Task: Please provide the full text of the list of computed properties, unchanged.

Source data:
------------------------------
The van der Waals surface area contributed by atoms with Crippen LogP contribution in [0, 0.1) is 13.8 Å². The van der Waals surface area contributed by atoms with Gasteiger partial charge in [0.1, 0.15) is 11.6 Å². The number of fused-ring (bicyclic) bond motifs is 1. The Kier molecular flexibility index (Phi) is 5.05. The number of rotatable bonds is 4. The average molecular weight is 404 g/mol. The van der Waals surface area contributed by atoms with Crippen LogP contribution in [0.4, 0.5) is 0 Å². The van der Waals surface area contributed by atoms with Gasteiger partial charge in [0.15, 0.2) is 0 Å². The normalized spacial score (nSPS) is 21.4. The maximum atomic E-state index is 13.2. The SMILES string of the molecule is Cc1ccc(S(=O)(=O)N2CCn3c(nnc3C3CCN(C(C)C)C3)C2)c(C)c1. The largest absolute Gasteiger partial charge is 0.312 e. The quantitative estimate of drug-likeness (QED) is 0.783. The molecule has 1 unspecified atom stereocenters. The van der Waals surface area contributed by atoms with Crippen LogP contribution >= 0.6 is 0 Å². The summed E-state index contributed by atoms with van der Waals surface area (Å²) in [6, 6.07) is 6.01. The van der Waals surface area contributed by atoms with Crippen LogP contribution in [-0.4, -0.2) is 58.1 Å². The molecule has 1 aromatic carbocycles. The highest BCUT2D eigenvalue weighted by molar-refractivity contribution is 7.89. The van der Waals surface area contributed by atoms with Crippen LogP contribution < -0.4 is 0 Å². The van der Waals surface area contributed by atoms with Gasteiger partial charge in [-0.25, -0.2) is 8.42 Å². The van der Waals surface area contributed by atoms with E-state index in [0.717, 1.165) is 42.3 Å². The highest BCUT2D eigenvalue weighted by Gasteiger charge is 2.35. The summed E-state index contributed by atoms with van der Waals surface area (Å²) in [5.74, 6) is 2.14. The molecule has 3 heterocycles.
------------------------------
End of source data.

The van der Waals surface area contributed by atoms with Crippen LogP contribution in [0, 0.1) is 13.8 Å². The van der Waals surface area contributed by atoms with Gasteiger partial charge in [0.1, 0.15) is 11.6 Å². The number of fused-ring (bicyclic) bond motifs is 1. The Kier molecular flexibility index (Phi) is 5.05. The number of rotatable bonds is 4. The average molecular weight is 404 g/mol. The van der Waals surface area contributed by atoms with Crippen LogP contribution in [0.4, 0.5) is 0 Å². The van der Waals surface area contributed by atoms with Gasteiger partial charge in [0.15, 0.2) is 0 Å². The normalized spacial score (nSPS) is 21.4. The maximum atomic E-state index is 13.2. The SMILES string of the molecule is Cc1ccc(S(=O)(=O)N2CCn3c(nnc3C3CCN(C(C)C)C3)C2)c(C)c1. The largest absolute Gasteiger partial charge is 0.312 e. The quantitative estimate of drug-likeness (QED) is 0.783. The molecule has 1 unspecified atom stereocenters. The van der Waals surface area contributed by atoms with Crippen LogP contribution >= 0.6 is 0 Å². The summed E-state index contributed by atoms with van der Waals surface area (Å²) in [6, 6.07) is 6.01. The van der Waals surface area contributed by atoms with Crippen LogP contribution in [-0.4, -0.2) is 58.1 Å². The molecule has 1 aromatic carbocycles. The highest BCUT2D eigenvalue weighted by molar-refractivity contribution is 7.89. The van der Waals surface area contributed by atoms with Crippen LogP contribution < -0.4 is 0 Å². The van der Waals surface area contributed by atoms with Gasteiger partial charge in [-0.25, -0.2) is 8.42 Å². The van der Waals surface area contributed by atoms with E-state index in [0.717, 1.165) is 42.3 Å². The highest BCUT2D eigenvalue weighted by Gasteiger charge is 2.35. The summed E-state index contributed by atoms with van der Waals surface area (Å²) in [5.74, 6) is 2.14. The molecule has 3 heterocycles.